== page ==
Taylor shows well: Miami second-year cornerback Jamar Taylor made his first career start Thursday night in place of the injured veteran Cortland Finnegan (ankle). The former 2013 second-round pick showed well for himself in a prime-time game by recording seven tackles, including one tackle for loss. Buffalo tested Taylor regularly and he didn't give up a big play.

Game ball: Dolphins quarterback Ryan Tannehill entered this game with a 1-4 record against Buffalo. But Tannehill played his best game of his career against the Bills by throwing for 240 yards and two touchdowns Thursday. Tannehill also had a key 15-yard run in the fourth quarter that moved the chains and ate up the clock. It wasn't always pretty, but Tannehill was gritty in a big game.

What's next: The Dolphins' tough November stretch continues. Miami will travel to face the Denver Broncos (6-2) on Nov. 23 in what should be one of the most difficult games on the schedule. The good news is the Dolphins have 10 days to prepare for future Hall of Fame quarterback Peyton Manning & Co.
MIAMI GARDENS, Fla. – Here are the Miami Dolphins' players you won't see in Thursday’s game against the Buffalo Bills:
There are no surprises in this group for Miami. Colledge (back) was doubtful coming back on a short week. James was promoted to the 53-man roster for the first time this week but isn't active Thursday.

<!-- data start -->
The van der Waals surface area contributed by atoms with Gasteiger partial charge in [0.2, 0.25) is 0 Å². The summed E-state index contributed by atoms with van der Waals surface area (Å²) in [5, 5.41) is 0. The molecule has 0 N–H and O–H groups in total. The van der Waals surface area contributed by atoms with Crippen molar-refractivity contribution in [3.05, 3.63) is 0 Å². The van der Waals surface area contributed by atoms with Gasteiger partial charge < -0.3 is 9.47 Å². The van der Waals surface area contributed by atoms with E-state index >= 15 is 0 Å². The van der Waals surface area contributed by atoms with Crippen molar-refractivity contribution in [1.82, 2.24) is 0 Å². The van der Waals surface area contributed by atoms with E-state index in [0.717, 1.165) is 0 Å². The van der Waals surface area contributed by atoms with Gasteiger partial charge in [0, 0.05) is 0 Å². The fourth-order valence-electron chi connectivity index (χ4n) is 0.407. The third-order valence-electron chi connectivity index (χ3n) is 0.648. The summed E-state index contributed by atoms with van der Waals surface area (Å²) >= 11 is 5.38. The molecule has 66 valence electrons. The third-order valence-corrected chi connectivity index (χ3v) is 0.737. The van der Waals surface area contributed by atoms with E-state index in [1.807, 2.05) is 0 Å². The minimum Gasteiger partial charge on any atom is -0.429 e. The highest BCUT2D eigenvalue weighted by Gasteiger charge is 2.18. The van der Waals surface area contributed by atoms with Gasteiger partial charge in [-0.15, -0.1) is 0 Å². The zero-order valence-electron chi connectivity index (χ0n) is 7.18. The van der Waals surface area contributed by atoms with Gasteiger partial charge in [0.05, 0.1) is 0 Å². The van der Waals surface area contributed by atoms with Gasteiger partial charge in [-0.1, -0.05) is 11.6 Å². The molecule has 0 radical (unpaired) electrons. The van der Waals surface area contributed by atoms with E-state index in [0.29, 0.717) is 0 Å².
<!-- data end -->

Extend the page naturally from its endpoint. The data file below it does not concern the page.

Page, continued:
Morning take: Dolphins at a crossroads

November, 13, 2014
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Here are the most interesting Miami Dolphins stories Thursday from around the web:
  • Jeff Darlington of the NFL Network writes the Dolphins (5-4) are at a crossroads leading into their game against the Buffalo Bills (5-4).
Morning take: This is an elimination game for both AFC East rivals. So expect it to be tense. The Bills have won three in a row in this series.
  • Adam Beasley of the Miami Herald writes Thursday's game could be a barometer for the Dolphins' future.
Morning take: The pressure is certainly on Miami. The Dolphins cannot afford to lose this game if they want to remain in the playoff hunt. The margin for error now is slim.
  • Dave Hyde of the Sun Sentinel writes it's time for the Dolphins to put up or pack up.
Morning take: I said weeks ago that Miami must beat the Bills and sweep the lowly Jets to stay in playoff contention. A loss in any of those games most likely ends Miami's postseason chances.
  • Dave George of the Palm Beach Post writes the Dolphins can prove they are a contender with a win.
Morning take: A win would put Miami at 6-4 with six games remaining. That keeps the Dolphins in the hunt.

Bills vs. Dolphins preview

November, 13, 2014
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Two AFC East rivals in desperate need of a win to remain in the playoff hunt meet Thursday night when the Miami Dolphins host the Buffalo Bills. Both teams enter with 5-4 records in what could serve as an elimination game.

The Bills beat the Dolphins 29-10 in Week 2 at Ralph Wilson Stadium, but who will win in Week 11? ESPN Bills reporter Mike Rodak and Dolphins reporter James Walker break down the matchup:

James Walker: Mike, Buffalo has been dominant in this series the past two years. The Bills have won three straight over Miami by a comfortable 71-31 margin. How high is Buffalo's confidence going into this game, especially coming off Leodis McKelvin's recent guarantee?